To make your own salted herb recipes they usually contain leafy herbs, such as parsley, chives and celery leaves. Some contain finely grated carrot or onion, so feel free to experiment and let your imagination be your guide!!! Making salted herbs is simplicity itself. To use salted herbs, toss a spoonful in a soup (especially pea soup) or a casserole or use it to flavour your favourite meat dish for a lively flavour. One or more types of herbs can be salted in the same preparation. For example, a mixture of chives, parsley and savory can be added to potatoes. Salted basil, placed in a herbal tea ball and dropped in with cooking pasta, gives surprising results. Salted herbs can replace regular salt, particularly in salad dressings, soups and pasta. The possibilites are endless!!!! Have a look below for the recipe.
So now I have Herbes Salees to give away at Christmas and to use in my own culinary adventures here at More Than Burnt Toast. So now what? I have also been looking into exploring some traditional Canadian dishes lately that have deep roots in Canadian history. My last foray into historical cooking was with a traditional French Quebecois Canadian dish "Pate Chinois". We can't speak of Canadian cuisine without some talk of the Acadians and it’s impossible to talk about traditional Maritime food without a major discussion of Acadian food!!! There are dozens of communities throughout the Maritime provinces in Canada and the United States that embrace their French ancestry with great pride. Acadian cookery is all about the home kitchen, growing your own and getting through the winter.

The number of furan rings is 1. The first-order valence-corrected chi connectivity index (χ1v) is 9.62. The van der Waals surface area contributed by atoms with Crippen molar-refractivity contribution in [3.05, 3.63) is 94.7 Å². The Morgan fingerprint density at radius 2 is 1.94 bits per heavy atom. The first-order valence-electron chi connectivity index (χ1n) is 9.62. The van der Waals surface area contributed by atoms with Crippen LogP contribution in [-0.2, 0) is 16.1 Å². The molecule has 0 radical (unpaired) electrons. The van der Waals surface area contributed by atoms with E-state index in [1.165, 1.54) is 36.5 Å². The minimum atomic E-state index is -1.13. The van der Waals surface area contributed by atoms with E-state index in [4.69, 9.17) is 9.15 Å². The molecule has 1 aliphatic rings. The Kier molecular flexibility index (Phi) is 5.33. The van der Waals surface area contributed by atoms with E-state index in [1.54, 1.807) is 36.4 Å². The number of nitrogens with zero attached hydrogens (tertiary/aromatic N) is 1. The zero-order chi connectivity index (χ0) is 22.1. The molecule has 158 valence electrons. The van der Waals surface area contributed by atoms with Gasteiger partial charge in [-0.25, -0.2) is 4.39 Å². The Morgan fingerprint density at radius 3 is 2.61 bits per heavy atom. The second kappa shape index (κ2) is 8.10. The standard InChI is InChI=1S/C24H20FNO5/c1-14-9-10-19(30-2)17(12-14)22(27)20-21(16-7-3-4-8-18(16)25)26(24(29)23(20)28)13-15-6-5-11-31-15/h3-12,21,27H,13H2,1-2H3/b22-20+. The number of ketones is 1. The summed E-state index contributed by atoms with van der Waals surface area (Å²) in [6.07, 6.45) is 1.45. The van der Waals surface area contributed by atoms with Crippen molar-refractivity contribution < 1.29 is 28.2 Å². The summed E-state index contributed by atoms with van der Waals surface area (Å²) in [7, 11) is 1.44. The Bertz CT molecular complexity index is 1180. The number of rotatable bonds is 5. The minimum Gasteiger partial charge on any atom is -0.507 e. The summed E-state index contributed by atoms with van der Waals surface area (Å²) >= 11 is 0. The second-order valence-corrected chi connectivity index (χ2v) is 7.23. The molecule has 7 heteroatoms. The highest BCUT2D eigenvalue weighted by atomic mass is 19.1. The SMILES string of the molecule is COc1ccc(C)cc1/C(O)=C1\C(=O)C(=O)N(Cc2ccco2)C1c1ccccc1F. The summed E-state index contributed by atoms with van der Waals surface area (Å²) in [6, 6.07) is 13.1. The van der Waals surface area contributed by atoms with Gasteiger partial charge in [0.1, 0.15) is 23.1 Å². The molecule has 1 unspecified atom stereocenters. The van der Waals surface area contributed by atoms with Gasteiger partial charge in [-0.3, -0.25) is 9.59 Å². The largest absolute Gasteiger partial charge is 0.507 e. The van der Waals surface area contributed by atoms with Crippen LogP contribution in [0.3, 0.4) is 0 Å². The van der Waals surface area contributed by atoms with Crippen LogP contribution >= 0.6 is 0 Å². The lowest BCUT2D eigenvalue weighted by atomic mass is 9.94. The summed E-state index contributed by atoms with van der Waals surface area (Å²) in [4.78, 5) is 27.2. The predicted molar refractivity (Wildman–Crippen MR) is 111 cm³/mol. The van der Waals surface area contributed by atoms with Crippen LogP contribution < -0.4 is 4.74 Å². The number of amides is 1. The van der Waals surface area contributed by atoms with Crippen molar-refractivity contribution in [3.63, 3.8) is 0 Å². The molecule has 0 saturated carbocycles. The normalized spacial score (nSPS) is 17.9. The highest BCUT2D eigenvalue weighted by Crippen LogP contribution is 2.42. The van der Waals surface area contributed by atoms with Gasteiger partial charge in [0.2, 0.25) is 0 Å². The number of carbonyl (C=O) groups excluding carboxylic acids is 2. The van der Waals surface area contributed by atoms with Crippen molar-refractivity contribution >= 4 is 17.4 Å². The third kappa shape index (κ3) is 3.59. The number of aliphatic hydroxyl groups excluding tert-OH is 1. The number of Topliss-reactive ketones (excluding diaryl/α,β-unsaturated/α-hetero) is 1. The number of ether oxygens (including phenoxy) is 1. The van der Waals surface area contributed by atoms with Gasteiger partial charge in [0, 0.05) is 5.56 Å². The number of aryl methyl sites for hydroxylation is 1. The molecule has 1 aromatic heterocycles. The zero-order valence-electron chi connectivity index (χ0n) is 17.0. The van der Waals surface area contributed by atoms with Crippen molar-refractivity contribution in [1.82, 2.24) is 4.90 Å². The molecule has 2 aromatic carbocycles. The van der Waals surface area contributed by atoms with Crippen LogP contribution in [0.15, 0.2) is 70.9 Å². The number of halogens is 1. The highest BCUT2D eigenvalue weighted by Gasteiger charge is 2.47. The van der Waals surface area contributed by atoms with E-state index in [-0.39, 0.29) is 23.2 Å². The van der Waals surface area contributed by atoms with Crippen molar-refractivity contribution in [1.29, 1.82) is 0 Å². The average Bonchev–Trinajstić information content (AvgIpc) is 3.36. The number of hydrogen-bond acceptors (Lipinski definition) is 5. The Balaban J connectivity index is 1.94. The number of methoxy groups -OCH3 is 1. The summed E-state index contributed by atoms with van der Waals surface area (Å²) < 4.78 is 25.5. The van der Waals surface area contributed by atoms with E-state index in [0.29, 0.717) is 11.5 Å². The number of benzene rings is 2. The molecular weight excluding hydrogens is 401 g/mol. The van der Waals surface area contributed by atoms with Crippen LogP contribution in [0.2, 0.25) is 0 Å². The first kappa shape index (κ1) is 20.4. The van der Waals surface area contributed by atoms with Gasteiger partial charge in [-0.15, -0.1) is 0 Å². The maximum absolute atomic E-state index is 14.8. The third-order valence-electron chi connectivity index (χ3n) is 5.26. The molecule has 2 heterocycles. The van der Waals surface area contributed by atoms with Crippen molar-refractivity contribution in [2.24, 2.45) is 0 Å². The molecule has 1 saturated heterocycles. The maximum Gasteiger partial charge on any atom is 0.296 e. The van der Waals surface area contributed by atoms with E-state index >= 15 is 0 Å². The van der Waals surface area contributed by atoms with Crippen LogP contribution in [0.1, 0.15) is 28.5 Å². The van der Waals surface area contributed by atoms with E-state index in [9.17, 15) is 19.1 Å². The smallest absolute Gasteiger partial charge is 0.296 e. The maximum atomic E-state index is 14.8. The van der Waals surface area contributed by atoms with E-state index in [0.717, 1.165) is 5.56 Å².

Acadians are the descendants of a group of French-speaking settlers who migrated from coastal France in the late sixteenth century to establish a French colony called Acadia in the maritime provinces of Canada ( which are now the provinces of Nova Scotia, New Brunswick and Prince Edward Island) and part of what is now the state of Maine in the States. Forced out by the British in the 1700's, a few settlers remained in Maine, and in the Maritime provinces of Canada but most resettled in southern Louisiana and are popularly known as Cajuns.